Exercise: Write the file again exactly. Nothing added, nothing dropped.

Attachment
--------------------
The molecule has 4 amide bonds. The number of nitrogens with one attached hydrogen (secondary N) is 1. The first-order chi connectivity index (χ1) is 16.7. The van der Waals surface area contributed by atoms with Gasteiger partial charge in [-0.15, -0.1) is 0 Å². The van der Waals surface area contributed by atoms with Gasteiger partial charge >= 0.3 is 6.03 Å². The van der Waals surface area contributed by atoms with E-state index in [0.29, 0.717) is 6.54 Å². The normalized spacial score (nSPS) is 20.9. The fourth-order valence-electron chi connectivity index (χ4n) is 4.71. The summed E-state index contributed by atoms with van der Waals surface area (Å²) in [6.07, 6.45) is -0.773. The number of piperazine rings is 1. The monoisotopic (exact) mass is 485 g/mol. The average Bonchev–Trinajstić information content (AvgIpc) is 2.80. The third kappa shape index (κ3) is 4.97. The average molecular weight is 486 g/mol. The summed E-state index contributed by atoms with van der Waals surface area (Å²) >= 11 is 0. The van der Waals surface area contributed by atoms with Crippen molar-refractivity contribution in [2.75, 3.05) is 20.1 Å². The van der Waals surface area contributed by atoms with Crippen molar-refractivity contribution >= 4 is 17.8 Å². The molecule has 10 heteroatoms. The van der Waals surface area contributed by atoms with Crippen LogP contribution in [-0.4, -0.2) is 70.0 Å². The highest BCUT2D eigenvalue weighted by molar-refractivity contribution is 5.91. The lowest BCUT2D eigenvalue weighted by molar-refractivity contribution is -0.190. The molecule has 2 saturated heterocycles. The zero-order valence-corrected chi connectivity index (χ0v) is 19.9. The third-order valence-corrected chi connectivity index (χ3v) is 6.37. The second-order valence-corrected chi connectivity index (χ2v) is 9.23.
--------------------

The molecule has 4 amide bonds. The number of nitrogens with one attached hydrogen (secondary N) is 1. The first-order chi connectivity index (χ1) is 16.7. The van der Waals surface area contributed by atoms with Gasteiger partial charge in [-0.15, -0.1) is 0 Å². The van der Waals surface area contributed by atoms with Gasteiger partial charge >= 0.3 is 6.03 Å². The van der Waals surface area contributed by atoms with E-state index in [0.29, 0.717) is 6.54 Å². The normalized spacial score (nSPS) is 20.9. The fourth-order valence-electron chi connectivity index (χ4n) is 4.71. The summed E-state index contributed by atoms with van der Waals surface area (Å²) in [6.07, 6.45) is -0.773. The number of piperazine rings is 1. The monoisotopic (exact) mass is 485 g/mol. The average Bonchev–Trinajstić information content (AvgIpc) is 2.80. The third kappa shape index (κ3) is 4.97. The average molecular weight is 486 g/mol. The summed E-state index contributed by atoms with van der Waals surface area (Å²) >= 11 is 0. The van der Waals surface area contributed by atoms with Crippen molar-refractivity contribution in [2.75, 3.05) is 20.1 Å². The van der Waals surface area contributed by atoms with Crippen molar-refractivity contribution >= 4 is 17.8 Å². The molecule has 10 heteroatoms. The van der Waals surface area contributed by atoms with Crippen LogP contribution in [-0.4, -0.2) is 70.0 Å². The highest BCUT2D eigenvalue weighted by molar-refractivity contribution is 5.91. The lowest BCUT2D eigenvalue weighted by molar-refractivity contribution is -0.190. The molecule has 2 saturated heterocycles. The zero-order valence-corrected chi connectivity index (χ0v) is 19.9. The third-order valence-corrected chi connectivity index (χ3v) is 6.37. The second-order valence-corrected chi connectivity index (χ2v) is 9.23.